Frequently asked questions (FAQs)
Yes, you can. We cannot cover everything, but we are very interested to hear your suggestions. You can also help us decide which aspects of a topic to cover.
Please use the contact form to send us suggestions.
You can do this in two ways. Please either use
- the link to the contact form, which you will find at the top and bottom of each page, or
- the comment function in the action bar at the end of each article.
Yes. We do not record your answers with any information that might identify you. We generally do not keep any personal details that could be used to identify our users. You can read more about how we protect your privacy here.
Questions about the publisher
This website is published by the Institute for Quality and Efficiency in Health Care (IQWiG, Germany). The institute was founded in 2004. It is an independent, scientific institution of the private and non-profit Foundation for Quality and Efficiency in Health Care. The foundation aims to support evidence-based decision making in the German health care system.
The use of InformedHealth.org is free of charge. Like the rest of IQWiG, this website is funded by levies on the costs of inpatient and outpatient medical services, so ultimately from the contributions of the members of all German statutory health insurance funds (GKV).
InformedHealth.org accepts no private sponsorship and no advertisements.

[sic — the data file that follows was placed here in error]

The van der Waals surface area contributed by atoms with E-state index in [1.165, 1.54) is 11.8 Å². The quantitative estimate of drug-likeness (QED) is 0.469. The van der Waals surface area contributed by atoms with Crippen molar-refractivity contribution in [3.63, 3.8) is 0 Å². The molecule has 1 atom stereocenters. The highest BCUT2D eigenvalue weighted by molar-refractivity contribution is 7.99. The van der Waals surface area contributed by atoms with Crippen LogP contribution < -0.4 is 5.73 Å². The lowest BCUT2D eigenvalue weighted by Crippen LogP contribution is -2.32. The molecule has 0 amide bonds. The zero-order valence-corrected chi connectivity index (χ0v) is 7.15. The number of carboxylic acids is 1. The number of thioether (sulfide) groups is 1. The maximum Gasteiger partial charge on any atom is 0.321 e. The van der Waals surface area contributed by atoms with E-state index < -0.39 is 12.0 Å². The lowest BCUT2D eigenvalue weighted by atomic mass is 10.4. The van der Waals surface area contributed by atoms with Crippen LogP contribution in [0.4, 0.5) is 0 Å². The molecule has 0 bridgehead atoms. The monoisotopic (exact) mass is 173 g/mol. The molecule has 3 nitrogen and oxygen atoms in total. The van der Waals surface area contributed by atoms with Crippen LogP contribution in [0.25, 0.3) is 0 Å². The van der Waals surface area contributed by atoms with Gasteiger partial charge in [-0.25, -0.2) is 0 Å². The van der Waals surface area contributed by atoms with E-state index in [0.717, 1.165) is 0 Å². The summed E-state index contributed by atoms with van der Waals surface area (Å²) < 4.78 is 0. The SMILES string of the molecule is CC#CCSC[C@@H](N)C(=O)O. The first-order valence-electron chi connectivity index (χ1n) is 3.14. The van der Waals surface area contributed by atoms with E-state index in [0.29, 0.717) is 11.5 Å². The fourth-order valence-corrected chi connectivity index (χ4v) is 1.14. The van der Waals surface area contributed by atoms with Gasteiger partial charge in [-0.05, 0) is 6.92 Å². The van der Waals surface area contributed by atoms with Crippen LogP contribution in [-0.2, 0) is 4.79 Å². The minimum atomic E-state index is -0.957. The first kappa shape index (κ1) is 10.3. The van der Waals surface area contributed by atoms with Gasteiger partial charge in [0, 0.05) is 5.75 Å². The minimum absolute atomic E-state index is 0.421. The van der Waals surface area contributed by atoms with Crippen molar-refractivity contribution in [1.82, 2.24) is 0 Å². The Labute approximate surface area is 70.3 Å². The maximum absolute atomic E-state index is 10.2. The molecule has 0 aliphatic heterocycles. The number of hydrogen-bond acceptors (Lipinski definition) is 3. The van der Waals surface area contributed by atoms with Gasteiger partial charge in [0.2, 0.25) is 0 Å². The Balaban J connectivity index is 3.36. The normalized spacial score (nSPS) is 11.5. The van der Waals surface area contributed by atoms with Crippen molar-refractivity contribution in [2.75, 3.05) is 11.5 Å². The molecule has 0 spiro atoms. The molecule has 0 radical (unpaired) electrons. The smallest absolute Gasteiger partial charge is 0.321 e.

Questions about the content
Our information is based on current research. To keep up-to-date, we regularly search the international literature. We do not only look at the results of one study, but instead look at the whole picture. In this way we cover the pros and cons of treatment approaches and advice.
We also find out what is important to patients. And we involve external experts in the development of our information.
Evidence-based health information aims to be objective and to communicate the best research results. We will let you know what has been scientifically proven and what is still unknown. This means that our information does not claim to have all the answers.
We believe that knowing the current research results can help you when you think about your health care options, talk to your doctor and make your decisions.
We will continue to watch the as it grows, and update our information when necessary. What can be expected from new treatments, what safety concerns have emerged and are there new findings about what works and what does not work?
But has limits. We do not yet know for sure all that we need to know about the effects of health care. Where there are unknowns, patients’ values and preferences play an important role when making decisions together with doctors or other advisers.
There are more than 30,000 medical and health journals. They publish far more information than anyone can read, and the information is not always useful.
Systematic reviews help us keep on top of the flood of information. To do a systematic review, researchers look through large databases to find all the studies they can on a certain topic. They then systematically analyze the best studies to get a full picture of what is known and what is not known.